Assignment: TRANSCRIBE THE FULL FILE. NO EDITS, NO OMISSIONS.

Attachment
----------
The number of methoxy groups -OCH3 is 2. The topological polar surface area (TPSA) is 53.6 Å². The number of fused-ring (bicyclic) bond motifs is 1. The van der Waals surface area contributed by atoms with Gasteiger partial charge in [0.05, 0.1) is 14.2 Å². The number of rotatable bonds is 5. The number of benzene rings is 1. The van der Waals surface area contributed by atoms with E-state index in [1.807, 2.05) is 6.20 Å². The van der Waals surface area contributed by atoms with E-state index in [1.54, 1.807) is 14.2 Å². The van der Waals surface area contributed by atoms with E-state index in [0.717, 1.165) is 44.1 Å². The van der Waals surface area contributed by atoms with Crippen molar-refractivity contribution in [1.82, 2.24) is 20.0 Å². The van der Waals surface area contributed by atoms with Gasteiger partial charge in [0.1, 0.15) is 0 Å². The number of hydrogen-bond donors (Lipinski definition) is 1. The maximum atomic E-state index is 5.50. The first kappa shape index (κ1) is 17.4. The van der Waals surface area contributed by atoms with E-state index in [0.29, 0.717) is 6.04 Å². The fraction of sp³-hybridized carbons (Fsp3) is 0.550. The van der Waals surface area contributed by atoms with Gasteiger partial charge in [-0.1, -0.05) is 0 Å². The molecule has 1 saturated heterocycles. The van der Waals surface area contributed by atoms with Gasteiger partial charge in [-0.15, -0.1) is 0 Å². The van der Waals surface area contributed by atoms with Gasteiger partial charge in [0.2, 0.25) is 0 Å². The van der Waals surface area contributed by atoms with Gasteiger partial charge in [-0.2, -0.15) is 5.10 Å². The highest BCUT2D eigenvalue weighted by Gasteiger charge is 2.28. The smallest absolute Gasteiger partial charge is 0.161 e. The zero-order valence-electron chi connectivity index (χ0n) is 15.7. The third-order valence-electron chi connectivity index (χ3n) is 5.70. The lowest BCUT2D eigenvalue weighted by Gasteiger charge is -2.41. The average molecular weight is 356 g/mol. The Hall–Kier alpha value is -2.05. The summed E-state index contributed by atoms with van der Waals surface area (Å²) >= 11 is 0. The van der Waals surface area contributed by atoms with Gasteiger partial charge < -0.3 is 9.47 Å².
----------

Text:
The number of methoxy groups -OCH3 is 2. The topological polar surface area (TPSA) is 53.6 Å². The number of fused-ring (bicyclic) bond motifs is 1. The van der Waals surface area contributed by atoms with Gasteiger partial charge in [0.05, 0.1) is 14.2 Å². The number of rotatable bonds is 5. The number of benzene rings is 1. The van der Waals surface area contributed by atoms with E-state index in [1.807, 2.05) is 6.20 Å². The van der Waals surface area contributed by atoms with E-state index in [1.54, 1.807) is 14.2 Å². The van der Waals surface area contributed by atoms with E-state index in [0.717, 1.165) is 44.1 Å². The van der Waals surface area contributed by atoms with Crippen molar-refractivity contribution in [1.82, 2.24) is 20.0 Å². The van der Waals surface area contributed by atoms with Gasteiger partial charge in [0.1, 0.15) is 0 Å². The number of hydrogen-bond donors (Lipinski definition) is 1. The maximum atomic E-state index is 5.50. The first kappa shape index (κ1) is 17.4. The van der Waals surface area contributed by atoms with E-state index in [0.29, 0.717) is 6.04 Å². The fraction of sp³-hybridized carbons (Fsp3) is 0.550. The van der Waals surface area contributed by atoms with Gasteiger partial charge in [-0.1, -0.05) is 0 Å². The molecule has 1 saturated heterocycles. The van der Waals surface area contributed by atoms with Gasteiger partial charge in [-0.15, -0.1) is 0 Å². The van der Waals surface area contributed by atoms with Gasteiger partial charge in [0.2, 0.25) is 0 Å². The van der Waals surface area contributed by atoms with Gasteiger partial charge in [-0.2, -0.15) is 5.10 Å². The highest BCUT2D eigenvalue weighted by Gasteiger charge is 2.28. The smallest absolute Gasteiger partial charge is 0.161 e. The zero-order valence-electron chi connectivity index (χ0n) is 15.7. The third-order valence-electron chi connectivity index (χ3n) is 5.70. The lowest BCUT2D eigenvalue weighted by Gasteiger charge is -2.41. The average molecular weight is 356 g/mol. The Hall–Kier alpha value is -2.05. The summed E-state index contributed by atoms with van der Waals surface area (Å²) >= 11 is 0. The van der Waals surface area contributed by atoms with Gasteiger partial charge < -0.3 is 9.47 Å².